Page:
cover image Right Kind of Wrong: The Science of Failing Well

Right Kind of Wrong: The Science of Failing Well

Amy Edmondson. Atria, $28.99 (368p) ISBN 978-1-982-19506-9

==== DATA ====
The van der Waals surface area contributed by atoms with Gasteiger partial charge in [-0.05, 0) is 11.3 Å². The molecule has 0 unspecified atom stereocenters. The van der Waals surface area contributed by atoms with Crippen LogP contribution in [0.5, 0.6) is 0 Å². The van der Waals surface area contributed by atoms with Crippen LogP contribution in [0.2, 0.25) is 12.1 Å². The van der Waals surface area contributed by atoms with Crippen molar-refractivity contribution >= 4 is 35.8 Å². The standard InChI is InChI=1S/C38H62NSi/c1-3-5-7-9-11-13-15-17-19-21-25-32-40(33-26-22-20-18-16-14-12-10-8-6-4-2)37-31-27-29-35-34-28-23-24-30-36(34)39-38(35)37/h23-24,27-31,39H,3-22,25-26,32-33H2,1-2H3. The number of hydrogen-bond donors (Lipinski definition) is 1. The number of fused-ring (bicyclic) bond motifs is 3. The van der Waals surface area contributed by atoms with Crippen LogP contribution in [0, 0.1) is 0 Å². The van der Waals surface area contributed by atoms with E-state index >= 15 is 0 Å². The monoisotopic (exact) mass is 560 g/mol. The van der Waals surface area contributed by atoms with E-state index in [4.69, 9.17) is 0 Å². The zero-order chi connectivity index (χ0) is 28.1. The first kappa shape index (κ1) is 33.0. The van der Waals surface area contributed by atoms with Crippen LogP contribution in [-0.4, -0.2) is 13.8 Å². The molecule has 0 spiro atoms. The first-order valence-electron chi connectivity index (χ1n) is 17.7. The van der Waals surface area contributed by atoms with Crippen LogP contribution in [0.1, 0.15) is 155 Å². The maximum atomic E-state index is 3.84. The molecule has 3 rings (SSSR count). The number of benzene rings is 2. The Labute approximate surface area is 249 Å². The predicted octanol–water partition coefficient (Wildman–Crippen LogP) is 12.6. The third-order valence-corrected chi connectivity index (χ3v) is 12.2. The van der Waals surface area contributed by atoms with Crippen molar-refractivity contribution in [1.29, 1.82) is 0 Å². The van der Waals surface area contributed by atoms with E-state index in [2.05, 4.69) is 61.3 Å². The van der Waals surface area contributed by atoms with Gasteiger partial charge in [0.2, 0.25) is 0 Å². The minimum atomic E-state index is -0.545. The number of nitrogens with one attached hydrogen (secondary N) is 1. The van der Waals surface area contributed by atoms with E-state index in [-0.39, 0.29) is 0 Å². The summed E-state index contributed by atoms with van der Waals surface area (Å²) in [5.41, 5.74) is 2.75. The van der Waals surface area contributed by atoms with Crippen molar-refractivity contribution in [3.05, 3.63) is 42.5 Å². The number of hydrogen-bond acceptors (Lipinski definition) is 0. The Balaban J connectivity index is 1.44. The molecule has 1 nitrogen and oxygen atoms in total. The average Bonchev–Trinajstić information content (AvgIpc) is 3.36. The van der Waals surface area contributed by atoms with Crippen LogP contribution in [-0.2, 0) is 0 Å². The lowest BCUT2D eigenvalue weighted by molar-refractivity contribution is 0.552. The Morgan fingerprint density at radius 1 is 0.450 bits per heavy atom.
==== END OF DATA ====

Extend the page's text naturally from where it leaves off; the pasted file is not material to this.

The idea that “failures are stepping stones on the way to success” is popular wisdom, observes Harvard Business School professor Edmondson (The Fearless Organization) in this enterprising reappraisal of what it means to misfire. But not all failures are created equal. Sifting through social psychology and a quarter century of her own academic research, Edmondson delineates the difference between “intelligent failures,” which “don’t cause unnecessary harm, and generate useful learning that advances our knowledge”; “basic errors,” which include such preventable mishaps as sending an email meant for a friend to a boss; and “complex failures,” which stem from “not one but multiple causes” and can be reduced, though not wholly eradicated, by “catching small problems before they spiral out of control.” Edmondson also delves into the organizational importance of “psychological safety,” or the knowledge that failures won’t be held against the “culprit,” making for better performance and lower burnout rates. Strategies for managing failure include casting off shame in order to learn from mistakes, and practicing “situation awareness” to parse the “failure potential” of given circumstances. Drawing on fascinating examples of individual and public mishaps—hospital errors, aviation mistakes, nuclear accidents, for example—Edmondson sets out a cogent, information-rich study based in clearly explained research and buttressed by an abundance of practical tools. Perfectionists will find this freeing. (Sept.)